Sheila Resseger, a retired teacher, education activist, and a member of the PCSP, wrote the post below. Her new blog is at https://resseger.wordpress.com/
On April 5, the Parent Coalition for Student Privacy, FairTest, Network for Public Education and other parent and teacher activists sent a letter to the State Education Commissioners from the PARCC and SBAC states. I signed the letter as well. We demanded these Commissioners inform us as to whether they plan to use computer scoring for the writing sections of these exams.
As research has shown, computers are unable to distinguish nonsense from coherent prose, and instead grade mostly on an essay’s length and how much arcane vocabulary is used. Employing computers to score the Common Core exams is completely contrary to the supposed goal of these standards: to encourage critical thinking and writing skills; an article about this issue is here.
Later that day, Rhode Island Commissioner Ken Wagner met with our Council on Elementary and Secondary Education. He was enthusiastic about the prospect of computer scoring of the PARCC constructed responses, and made many astonishing claims, including that research showed that computers scored writing as well or better than expert trained teachers.
(You can see the video, watch from about 11 minutes.)
He also falsely claimed that the SAT and Graduate Record Exam (GRE) used computer scoring. Yet on the GRE, every writing sample is scored by both a computer and a human being, and the College Board uses only human scorers on the SAT.
On May 17, 2016 the RI Board of Education met. Only two people commented during the Open Forum part of the meeting. A retired Providence high school English teacher spoke about her disapproval of the proposed revised regulations for high school graduation, with several diplomas offered of differing value, which would be discriminatory. I spoke to critique Wagner’s enthusiastic endorsement of automated scoring of the PARCC constructed responses:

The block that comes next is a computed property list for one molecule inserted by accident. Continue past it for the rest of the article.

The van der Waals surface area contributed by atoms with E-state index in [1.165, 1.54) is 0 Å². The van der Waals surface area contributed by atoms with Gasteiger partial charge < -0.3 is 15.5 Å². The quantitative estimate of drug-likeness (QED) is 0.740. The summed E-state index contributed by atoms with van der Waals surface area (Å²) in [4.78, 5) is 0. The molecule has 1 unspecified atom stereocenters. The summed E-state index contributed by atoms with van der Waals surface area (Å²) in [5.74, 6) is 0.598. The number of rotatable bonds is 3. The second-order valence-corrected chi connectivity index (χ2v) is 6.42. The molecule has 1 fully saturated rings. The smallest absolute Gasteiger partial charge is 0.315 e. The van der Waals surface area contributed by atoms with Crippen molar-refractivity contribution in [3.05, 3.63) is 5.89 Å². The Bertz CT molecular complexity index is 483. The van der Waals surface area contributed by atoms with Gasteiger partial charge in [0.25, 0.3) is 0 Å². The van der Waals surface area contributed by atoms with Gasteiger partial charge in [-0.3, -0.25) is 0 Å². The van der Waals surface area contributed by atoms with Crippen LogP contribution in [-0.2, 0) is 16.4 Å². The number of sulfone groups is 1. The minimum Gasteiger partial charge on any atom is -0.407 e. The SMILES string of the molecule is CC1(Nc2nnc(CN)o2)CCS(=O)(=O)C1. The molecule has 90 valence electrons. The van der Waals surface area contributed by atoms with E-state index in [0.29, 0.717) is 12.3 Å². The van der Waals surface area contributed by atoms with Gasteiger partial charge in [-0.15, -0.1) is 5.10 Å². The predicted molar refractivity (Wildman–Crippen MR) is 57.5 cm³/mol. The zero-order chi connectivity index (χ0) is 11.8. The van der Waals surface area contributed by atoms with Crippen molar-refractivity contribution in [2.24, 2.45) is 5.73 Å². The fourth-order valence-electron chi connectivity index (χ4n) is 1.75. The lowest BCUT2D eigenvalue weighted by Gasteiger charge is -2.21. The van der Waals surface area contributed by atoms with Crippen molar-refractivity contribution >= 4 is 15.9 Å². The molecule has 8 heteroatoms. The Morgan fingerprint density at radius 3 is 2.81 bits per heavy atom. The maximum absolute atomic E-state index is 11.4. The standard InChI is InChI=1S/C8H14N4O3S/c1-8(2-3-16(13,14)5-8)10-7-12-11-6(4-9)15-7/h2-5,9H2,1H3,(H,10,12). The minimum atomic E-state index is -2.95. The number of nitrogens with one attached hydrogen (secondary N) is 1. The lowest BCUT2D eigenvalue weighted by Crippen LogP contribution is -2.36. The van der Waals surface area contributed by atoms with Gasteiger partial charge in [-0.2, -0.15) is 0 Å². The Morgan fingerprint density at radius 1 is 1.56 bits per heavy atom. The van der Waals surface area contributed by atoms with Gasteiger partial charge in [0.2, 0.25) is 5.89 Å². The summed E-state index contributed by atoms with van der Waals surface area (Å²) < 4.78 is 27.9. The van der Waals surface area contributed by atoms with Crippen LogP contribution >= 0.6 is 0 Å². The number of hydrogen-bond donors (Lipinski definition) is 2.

At the April 5, 2016 meeting of the RI Council on Elementary and Secondary Education, Commissioner Wagner was enthusiastic about the prospect of computer scoring of the PARCC constructed responses. However, he did not inform the Council of serious misgivings about computer scoring that many knowledgeable people have expressed.
The group Student Privacy Matters [Parent Coalition for Student Privacy] included the following information in an issue brief regarding automated scoring on April 5 under the title,
“Too Many Unanswered Questions about Machine Scoring of the Common Core Exams”
“… wasn’t the Common Core supposed to encourage creativity and critical thinking? And the Common Core aligned exams supposed to assess these skills? Is there any evidence that machines can do either? As far as one can determine, the answer is no.
“Last year, Les Perelman, who was in charge of MIT’s Writing program,wrote an opinion piece for the Boston Globe. Perelman tested out another automated scoring system, IntelliMetric, that could not distinguish essays with meaningful coherent prose from nonsense, and that [gave] high marks to gibberish, such as this:
“’According to professor of theory of knowledge Leon Trotsky, privacy is the most fundamental report of humankind. Radiation on advocates to an orator transmits gamma rays of parsimony to implode.’